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Pam Georg Rueter (Amsterdam, Feb. 18, 1906 - there, Sept. 10, 1998); Dutch draftsman, illustrator, graphic artist and woodcarver known for the manufacture of more than 1000 ex-libris and dozens of copies of occasional graphics.
Pam Rueter came from an artistic family; his father was Georg Rueter, his sisters were Gerarda Rueter and Maria Hofker-Rueter, who was married to the artist Willem Gerard Hofker. The architect Theo Rueter was his uncle.
Originally, Rueter learned the wood carving of his father, but later studied at the Institute for Training of Drawing Teachers and later at the Rijksakademie voor Beeldende Kunsten in Amsterdam. Because he wanted to become an actor, the scene nevertheless continued to draw him, he played during his life in various amateur companies, including the company Baat, which gave performances in the basement of the House with the three Money Boxes on the Rozengracht in Amsterdam. For a short time he worked in Germany as a costume and set designer at the Badische Landestheater in Karlsruhe. After his return to the Netherlands, he became a fabric designer at the Van Dissel linen factory in Eindhoven. In 1930 he collaborated on the construction of the Dutch pavilion at the World Exhibition in Antwerp under the supervision of the architect Wijdeveld.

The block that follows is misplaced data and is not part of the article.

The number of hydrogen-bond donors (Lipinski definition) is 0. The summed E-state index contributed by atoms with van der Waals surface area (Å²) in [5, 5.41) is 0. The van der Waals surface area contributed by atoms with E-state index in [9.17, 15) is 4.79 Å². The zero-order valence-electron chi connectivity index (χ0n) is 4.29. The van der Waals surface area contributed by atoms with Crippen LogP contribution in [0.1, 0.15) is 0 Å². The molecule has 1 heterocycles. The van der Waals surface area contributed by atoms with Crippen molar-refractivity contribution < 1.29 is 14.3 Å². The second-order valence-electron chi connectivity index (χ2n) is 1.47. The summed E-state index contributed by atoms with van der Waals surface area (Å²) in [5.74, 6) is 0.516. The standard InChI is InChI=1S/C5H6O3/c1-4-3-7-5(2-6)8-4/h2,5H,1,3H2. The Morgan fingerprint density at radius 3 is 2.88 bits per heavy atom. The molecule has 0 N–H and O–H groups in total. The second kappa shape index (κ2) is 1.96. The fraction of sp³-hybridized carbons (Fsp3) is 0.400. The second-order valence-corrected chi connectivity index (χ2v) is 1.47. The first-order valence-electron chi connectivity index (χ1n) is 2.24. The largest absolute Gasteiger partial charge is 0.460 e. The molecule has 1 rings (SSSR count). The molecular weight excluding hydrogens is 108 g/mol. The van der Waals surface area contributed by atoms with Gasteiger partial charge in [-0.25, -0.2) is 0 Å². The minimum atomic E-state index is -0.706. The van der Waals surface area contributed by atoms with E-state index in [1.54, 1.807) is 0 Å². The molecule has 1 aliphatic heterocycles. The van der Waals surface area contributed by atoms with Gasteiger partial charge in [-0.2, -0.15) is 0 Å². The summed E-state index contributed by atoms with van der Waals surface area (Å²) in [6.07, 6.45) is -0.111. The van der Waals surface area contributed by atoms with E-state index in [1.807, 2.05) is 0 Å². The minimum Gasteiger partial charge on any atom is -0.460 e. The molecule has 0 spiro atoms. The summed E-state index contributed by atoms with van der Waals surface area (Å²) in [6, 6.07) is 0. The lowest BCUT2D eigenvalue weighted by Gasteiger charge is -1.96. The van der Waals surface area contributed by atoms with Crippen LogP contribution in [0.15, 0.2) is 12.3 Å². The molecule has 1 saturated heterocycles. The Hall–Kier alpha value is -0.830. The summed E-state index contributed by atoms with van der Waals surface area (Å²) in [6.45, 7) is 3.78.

In 1929 he designed his first ex libris. Over the years his production in this area grew to more than 1000 pieces, including flower and animal motifs, but he also designed birth announcements, bookbindings, New Year cards, prayer cards and charters. He also illustrated many books. As a lecturer he worked at the Graphic School in Amsterdam, and he was also a lecturer at Delft University of Technology.
Rueter was a priest in the Free Catholic Church for 30 years, and in the Liberal Catholic Church International (a theosophical society) he was appointed bishop.